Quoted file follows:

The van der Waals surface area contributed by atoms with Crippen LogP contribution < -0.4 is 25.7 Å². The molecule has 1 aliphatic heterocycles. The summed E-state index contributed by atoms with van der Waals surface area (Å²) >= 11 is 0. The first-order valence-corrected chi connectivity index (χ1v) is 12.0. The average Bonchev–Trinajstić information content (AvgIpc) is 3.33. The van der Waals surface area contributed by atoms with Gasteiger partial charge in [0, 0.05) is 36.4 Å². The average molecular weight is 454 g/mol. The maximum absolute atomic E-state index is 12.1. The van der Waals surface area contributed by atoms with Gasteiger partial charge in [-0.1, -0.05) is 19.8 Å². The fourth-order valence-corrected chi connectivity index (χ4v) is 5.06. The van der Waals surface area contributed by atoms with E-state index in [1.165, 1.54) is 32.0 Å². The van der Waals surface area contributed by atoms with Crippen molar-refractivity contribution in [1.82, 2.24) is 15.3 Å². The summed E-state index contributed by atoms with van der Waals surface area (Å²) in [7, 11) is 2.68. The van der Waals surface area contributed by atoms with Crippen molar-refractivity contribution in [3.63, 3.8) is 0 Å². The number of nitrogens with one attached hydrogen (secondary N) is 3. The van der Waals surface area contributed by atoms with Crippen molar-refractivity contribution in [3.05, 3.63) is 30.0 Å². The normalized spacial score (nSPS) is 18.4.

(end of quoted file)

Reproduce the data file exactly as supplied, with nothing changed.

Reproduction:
The van der Waals surface area contributed by atoms with Crippen LogP contribution < -0.4 is 25.7 Å². The molecule has 1 aliphatic heterocycles. The summed E-state index contributed by atoms with van der Waals surface area (Å²) >= 11 is 0. The first-order valence-corrected chi connectivity index (χ1v) is 12.0. The average Bonchev–Trinajstić information content (AvgIpc) is 3.33. The van der Waals surface area contributed by atoms with Gasteiger partial charge in [0, 0.05) is 36.4 Å². The average molecular weight is 454 g/mol. The maximum absolute atomic E-state index is 12.1. The van der Waals surface area contributed by atoms with Gasteiger partial charge in [-0.1, -0.05) is 19.8 Å². The fourth-order valence-corrected chi connectivity index (χ4v) is 5.06. The van der Waals surface area contributed by atoms with E-state index in [1.165, 1.54) is 32.0 Å². The van der Waals surface area contributed by atoms with Crippen molar-refractivity contribution in [1.82, 2.24) is 15.3 Å². The summed E-state index contributed by atoms with van der Waals surface area (Å²) in [7, 11) is 2.68. The van der Waals surface area contributed by atoms with Crippen molar-refractivity contribution in [3.63, 3.8) is 0 Å². The number of nitrogens with one attached hydrogen (secondary N) is 3. The van der Waals surface area contributed by atoms with Crippen molar-refractivity contribution in [3.05, 3.63) is 30.0 Å². The normalized spacial score (nSPS) is 18.4.